11% of companies plan to add IT staff in the first quarter of 2011 while 3% plan to reduce headcount, resulting in an 8% overall increase from last quarter's Robert Half Technology CIO survey findings.

W. David Gardner, Contributor

December 7, 2010

2 Min Read

Network administrators are most in demand by U.S. CIOs, who are anticipating an 8% increase in IT hiring in the first quarter of 2011, according to a new survey of CIO's released by the Robert Half Technology job search company.

In phone surveys with 1,400 CIOs from U.S. companies with 100 or more employees, 11% of the respondents said they plan to add IT staff in the period while 3% plan cutbacks, representing an 8% overall increase. The net increase is up five points from the previous quarter's forecast.

"CIOs are reinitiating previously deferred projects and are more willing to invest in augmenting their teams," said John Reed, executive director of Robert Half Technology, in a statement. "As companies maximize operational efficiencies and strive to make information more accessible, they rely on their IT departments."

The skilled professional position most in demand is network administrator and that skill was cited by 17% of the survey respondents. The other chief skills cited by the CIOs were security (16%) and software development (11%). More than half of the respondents (54%) expect to be challenged by efforts to find suitable candidates in the coming quarter.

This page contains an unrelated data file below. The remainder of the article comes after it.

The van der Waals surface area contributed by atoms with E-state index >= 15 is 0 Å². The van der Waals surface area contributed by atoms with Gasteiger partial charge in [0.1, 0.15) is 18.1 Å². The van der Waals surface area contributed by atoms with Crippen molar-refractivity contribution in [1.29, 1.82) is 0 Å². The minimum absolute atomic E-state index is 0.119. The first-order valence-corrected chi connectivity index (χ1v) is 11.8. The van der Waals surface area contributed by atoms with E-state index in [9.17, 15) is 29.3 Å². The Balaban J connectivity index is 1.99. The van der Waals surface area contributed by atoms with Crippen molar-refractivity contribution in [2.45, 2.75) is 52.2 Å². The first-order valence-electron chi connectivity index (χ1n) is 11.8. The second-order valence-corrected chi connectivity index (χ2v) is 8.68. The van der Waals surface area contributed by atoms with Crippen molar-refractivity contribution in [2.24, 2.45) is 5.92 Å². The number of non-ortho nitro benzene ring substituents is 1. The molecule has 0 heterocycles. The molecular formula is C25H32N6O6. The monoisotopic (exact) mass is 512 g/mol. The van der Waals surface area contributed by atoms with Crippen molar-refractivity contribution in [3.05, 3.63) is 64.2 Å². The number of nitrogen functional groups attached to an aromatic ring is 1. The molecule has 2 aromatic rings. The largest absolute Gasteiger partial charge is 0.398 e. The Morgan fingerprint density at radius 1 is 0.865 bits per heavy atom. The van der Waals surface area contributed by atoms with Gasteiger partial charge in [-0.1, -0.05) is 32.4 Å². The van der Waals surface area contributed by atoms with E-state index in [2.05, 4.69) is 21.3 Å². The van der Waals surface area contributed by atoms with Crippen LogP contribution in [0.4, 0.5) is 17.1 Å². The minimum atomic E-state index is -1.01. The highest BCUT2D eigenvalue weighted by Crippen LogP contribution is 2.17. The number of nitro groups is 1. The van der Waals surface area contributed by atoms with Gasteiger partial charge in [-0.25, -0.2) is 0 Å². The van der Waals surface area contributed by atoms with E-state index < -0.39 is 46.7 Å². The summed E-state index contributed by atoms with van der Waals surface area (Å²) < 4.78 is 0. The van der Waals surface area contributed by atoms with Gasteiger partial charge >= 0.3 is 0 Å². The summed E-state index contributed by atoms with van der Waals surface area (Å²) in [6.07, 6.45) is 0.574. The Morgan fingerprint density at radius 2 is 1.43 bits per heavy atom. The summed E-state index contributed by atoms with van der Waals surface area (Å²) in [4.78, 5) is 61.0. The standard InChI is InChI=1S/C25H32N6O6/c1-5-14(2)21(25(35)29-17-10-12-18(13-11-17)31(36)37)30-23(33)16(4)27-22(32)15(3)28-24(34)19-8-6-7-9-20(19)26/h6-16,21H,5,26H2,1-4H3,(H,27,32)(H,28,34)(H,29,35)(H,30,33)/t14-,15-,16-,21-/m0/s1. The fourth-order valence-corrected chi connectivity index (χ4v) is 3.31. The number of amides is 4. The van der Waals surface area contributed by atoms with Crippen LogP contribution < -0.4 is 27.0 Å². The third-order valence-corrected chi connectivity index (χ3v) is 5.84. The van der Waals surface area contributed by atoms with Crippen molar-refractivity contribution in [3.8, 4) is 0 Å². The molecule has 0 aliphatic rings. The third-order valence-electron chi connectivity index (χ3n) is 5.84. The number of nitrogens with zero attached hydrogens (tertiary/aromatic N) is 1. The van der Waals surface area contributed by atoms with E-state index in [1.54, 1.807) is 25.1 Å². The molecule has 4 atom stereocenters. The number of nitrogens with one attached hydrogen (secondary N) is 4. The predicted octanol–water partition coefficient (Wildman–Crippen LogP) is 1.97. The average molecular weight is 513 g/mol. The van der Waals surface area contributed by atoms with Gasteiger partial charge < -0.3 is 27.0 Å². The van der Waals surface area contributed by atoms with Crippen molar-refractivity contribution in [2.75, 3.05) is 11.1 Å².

The two geographical regions in which IT hiring is expected to be the most intensive in the first quarter of 2011 are the East North Central, consisting of Illinois, Indiana, Michigan, Ohio and Wisconsin, followed by the West South Central region, consisting of Arkansas, Louisiana, Oklahoma and Texas.

Other skills in high demand cited by the CIOs interviewed were Windows administration (Server 2000/2003/2008), followed by desktop support and database management.

In industry breakdowns, the health services segment is expected to be most challenged to find qualified candidates to fill job openings.


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